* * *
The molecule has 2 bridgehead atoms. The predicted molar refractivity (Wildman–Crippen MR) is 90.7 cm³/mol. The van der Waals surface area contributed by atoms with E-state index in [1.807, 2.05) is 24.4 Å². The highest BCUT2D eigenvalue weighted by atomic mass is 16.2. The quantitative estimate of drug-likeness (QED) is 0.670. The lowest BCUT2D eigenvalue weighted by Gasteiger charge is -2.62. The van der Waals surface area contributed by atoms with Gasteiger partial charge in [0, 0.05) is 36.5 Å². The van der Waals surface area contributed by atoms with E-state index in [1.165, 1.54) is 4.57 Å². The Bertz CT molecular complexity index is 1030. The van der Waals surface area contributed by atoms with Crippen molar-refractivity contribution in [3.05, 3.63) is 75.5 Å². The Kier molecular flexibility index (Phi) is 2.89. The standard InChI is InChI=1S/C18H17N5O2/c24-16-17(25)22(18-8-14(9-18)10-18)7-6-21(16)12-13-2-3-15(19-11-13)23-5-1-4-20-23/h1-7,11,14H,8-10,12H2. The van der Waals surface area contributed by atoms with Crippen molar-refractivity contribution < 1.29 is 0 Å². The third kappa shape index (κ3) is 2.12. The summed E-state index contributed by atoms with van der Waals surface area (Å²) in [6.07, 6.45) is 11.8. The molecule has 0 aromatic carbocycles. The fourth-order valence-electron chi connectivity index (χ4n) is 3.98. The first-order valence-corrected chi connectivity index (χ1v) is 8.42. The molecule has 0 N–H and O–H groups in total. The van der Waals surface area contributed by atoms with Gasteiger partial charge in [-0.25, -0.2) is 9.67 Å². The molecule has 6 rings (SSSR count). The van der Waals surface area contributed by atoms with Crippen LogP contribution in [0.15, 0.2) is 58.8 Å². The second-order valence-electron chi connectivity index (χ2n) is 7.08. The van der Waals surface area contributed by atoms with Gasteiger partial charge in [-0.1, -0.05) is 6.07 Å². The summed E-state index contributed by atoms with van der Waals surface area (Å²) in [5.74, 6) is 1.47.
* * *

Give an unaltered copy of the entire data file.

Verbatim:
The molecule has 2 bridgehead atoms. The predicted molar refractivity (Wildman–Crippen MR) is 90.7 cm³/mol. The van der Waals surface area contributed by atoms with E-state index in [1.807, 2.05) is 24.4 Å². The highest BCUT2D eigenvalue weighted by atomic mass is 16.2. The quantitative estimate of drug-likeness (QED) is 0.670. The lowest BCUT2D eigenvalue weighted by Gasteiger charge is -2.62. The van der Waals surface area contributed by atoms with Gasteiger partial charge in [0, 0.05) is 36.5 Å². The van der Waals surface area contributed by atoms with E-state index in [1.165, 1.54) is 4.57 Å². The Bertz CT molecular complexity index is 1030. The van der Waals surface area contributed by atoms with Crippen molar-refractivity contribution in [3.05, 3.63) is 75.5 Å². The Kier molecular flexibility index (Phi) is 2.89. The standard InChI is InChI=1S/C18H17N5O2/c24-16-17(25)22(18-8-14(9-18)10-18)7-6-21(16)12-13-2-3-15(19-11-13)23-5-1-4-20-23/h1-7,11,14H,8-10,12H2. The van der Waals surface area contributed by atoms with Crippen molar-refractivity contribution < 1.29 is 0 Å². The third kappa shape index (κ3) is 2.12. The summed E-state index contributed by atoms with van der Waals surface area (Å²) in [6.07, 6.45) is 11.8. The molecule has 0 aromatic carbocycles. The fourth-order valence-electron chi connectivity index (χ4n) is 3.98. The first-order valence-corrected chi connectivity index (χ1v) is 8.42. The molecule has 0 N–H and O–H groups in total. The van der Waals surface area contributed by atoms with Gasteiger partial charge in [-0.25, -0.2) is 9.67 Å². The molecule has 6 rings (SSSR count). The van der Waals surface area contributed by atoms with Crippen LogP contribution in [0.15, 0.2) is 58.8 Å². The second-order valence-electron chi connectivity index (χ2n) is 7.08. The van der Waals surface area contributed by atoms with Gasteiger partial charge in [-0.1, -0.05) is 6.07 Å². The summed E-state index contributed by atoms with van der Waals surface area (Å²) in [5.74, 6) is 1.47.